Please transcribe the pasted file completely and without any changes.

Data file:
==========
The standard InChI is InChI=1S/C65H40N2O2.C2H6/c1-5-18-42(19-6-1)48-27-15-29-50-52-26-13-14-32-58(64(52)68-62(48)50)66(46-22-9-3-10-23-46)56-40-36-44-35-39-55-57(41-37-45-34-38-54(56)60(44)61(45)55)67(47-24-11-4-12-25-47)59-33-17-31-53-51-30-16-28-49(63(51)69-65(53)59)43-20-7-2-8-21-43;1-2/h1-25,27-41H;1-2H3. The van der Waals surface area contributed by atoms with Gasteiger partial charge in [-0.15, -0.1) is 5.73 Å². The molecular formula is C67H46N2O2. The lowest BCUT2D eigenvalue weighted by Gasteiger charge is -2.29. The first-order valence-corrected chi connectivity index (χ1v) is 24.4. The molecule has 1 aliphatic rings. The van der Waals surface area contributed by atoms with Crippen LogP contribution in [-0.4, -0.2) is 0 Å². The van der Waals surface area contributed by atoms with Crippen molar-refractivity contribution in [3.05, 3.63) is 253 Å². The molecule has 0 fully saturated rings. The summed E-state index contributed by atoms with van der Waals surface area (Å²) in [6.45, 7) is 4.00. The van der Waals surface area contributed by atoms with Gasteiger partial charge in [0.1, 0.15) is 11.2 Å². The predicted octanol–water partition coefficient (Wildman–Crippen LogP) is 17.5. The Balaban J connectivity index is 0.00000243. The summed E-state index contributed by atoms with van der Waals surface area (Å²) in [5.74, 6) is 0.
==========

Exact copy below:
The standard InChI is InChI=1S/C65H40N2O2.C2H6/c1-5-18-42(19-6-1)48-27-15-29-50-52-26-13-14-32-58(64(52)68-62(48)50)66(46-22-9-3-10-23-46)56-40-36-44-35-39-55-57(41-37-45-34-38-54(56)60(44)61(45)55)67(47-24-11-4-12-25-47)59-33-17-31-53-51-30-16-28-49(63(51)69-65(53)59)43-20-7-2-8-21-43;1-2/h1-25,27-41H;1-2H3. The van der Waals surface area contributed by atoms with Gasteiger partial charge in [-0.15, -0.1) is 5.73 Å². The molecular formula is C67H46N2O2. The lowest BCUT2D eigenvalue weighted by Gasteiger charge is -2.29. The first-order valence-corrected chi connectivity index (χ1v) is 24.4. The molecule has 1 aliphatic rings. The van der Waals surface area contributed by atoms with Crippen LogP contribution in [-0.4, -0.2) is 0 Å². The van der Waals surface area contributed by atoms with Crippen molar-refractivity contribution in [3.05, 3.63) is 253 Å². The molecule has 0 fully saturated rings. The summed E-state index contributed by atoms with van der Waals surface area (Å²) in [6.45, 7) is 4.00. The van der Waals surface area contributed by atoms with Gasteiger partial charge in [0.1, 0.15) is 11.2 Å². The predicted octanol–water partition coefficient (Wildman–Crippen LogP) is 17.5. The Balaban J connectivity index is 0.00000243. The summed E-state index contributed by atoms with van der Waals surface area (Å²) in [5.74, 6) is 0.